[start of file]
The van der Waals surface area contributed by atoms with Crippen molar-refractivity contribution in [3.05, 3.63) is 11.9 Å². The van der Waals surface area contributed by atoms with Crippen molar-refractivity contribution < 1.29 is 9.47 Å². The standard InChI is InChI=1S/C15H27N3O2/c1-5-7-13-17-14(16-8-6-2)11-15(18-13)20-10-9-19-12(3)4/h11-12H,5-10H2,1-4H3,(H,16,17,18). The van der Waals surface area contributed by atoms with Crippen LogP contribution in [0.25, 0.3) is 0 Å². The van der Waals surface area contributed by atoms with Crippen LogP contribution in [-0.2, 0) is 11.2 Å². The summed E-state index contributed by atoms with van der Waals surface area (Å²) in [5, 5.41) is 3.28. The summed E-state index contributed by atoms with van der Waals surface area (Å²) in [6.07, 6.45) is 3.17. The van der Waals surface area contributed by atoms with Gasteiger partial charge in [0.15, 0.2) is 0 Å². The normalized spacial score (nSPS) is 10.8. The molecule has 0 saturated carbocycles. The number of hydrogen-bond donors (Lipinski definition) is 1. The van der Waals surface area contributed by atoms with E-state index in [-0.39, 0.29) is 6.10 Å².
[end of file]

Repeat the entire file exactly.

The van der Waals surface area contributed by atoms with Crippen molar-refractivity contribution in [3.05, 3.63) is 11.9 Å². The van der Waals surface area contributed by atoms with Crippen molar-refractivity contribution < 1.29 is 9.47 Å². The standard InChI is InChI=1S/C15H27N3O2/c1-5-7-13-17-14(16-8-6-2)11-15(18-13)20-10-9-19-12(3)4/h11-12H,5-10H2,1-4H3,(H,16,17,18). The van der Waals surface area contributed by atoms with Crippen LogP contribution in [0.25, 0.3) is 0 Å². The van der Waals surface area contributed by atoms with Crippen LogP contribution in [-0.2, 0) is 11.2 Å². The summed E-state index contributed by atoms with van der Waals surface area (Å²) in [5, 5.41) is 3.28. The summed E-state index contributed by atoms with van der Waals surface area (Å²) in [6.07, 6.45) is 3.17. The van der Waals surface area contributed by atoms with Gasteiger partial charge in [0.15, 0.2) is 0 Å². The normalized spacial score (nSPS) is 10.8. The molecule has 0 saturated carbocycles. The number of hydrogen-bond donors (Lipinski definition) is 1. The van der Waals surface area contributed by atoms with E-state index in [-0.39, 0.29) is 6.10 Å².